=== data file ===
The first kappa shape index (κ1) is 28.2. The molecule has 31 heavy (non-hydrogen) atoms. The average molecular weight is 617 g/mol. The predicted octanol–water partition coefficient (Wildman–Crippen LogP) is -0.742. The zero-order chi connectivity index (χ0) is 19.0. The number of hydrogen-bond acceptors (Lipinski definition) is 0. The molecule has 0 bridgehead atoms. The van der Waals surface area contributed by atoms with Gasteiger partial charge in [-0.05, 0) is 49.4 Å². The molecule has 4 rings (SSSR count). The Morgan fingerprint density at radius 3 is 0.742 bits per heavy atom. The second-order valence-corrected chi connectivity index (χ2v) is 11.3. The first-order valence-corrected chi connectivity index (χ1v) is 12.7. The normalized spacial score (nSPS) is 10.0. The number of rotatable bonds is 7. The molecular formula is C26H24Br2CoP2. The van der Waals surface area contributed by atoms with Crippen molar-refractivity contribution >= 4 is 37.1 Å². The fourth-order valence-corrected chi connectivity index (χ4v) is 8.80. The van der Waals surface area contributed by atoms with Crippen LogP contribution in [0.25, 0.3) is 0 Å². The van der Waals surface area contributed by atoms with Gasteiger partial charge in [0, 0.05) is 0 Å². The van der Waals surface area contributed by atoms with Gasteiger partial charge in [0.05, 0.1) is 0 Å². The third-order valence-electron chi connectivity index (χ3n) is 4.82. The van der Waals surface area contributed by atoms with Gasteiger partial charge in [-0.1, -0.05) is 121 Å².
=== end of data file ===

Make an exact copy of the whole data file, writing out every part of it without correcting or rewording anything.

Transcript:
The first kappa shape index (κ1) is 28.2. The molecule has 31 heavy (non-hydrogen) atoms. The average molecular weight is 617 g/mol. The predicted octanol–water partition coefficient (Wildman–Crippen LogP) is -0.742. The zero-order chi connectivity index (χ0) is 19.0. The number of hydrogen-bond acceptors (Lipinski definition) is 0. The molecule has 0 bridgehead atoms. The van der Waals surface area contributed by atoms with Gasteiger partial charge in [-0.05, 0) is 49.4 Å². The molecule has 4 rings (SSSR count). The Morgan fingerprint density at radius 3 is 0.742 bits per heavy atom. The second-order valence-corrected chi connectivity index (χ2v) is 11.3. The first-order valence-corrected chi connectivity index (χ1v) is 12.7. The normalized spacial score (nSPS) is 10.0. The number of rotatable bonds is 7. The molecular formula is C26H24Br2CoP2. The van der Waals surface area contributed by atoms with Crippen molar-refractivity contribution >= 4 is 37.1 Å². The fourth-order valence-corrected chi connectivity index (χ4v) is 8.80. The van der Waals surface area contributed by atoms with Crippen LogP contribution in [0.25, 0.3) is 0 Å². The van der Waals surface area contributed by atoms with Gasteiger partial charge in [0, 0.05) is 0 Å². The van der Waals surface area contributed by atoms with Gasteiger partial charge in [0.05, 0.1) is 0 Å². The third-order valence-electron chi connectivity index (χ3n) is 4.82. The van der Waals surface area contributed by atoms with Gasteiger partial charge in [-0.1, -0.05) is 121 Å².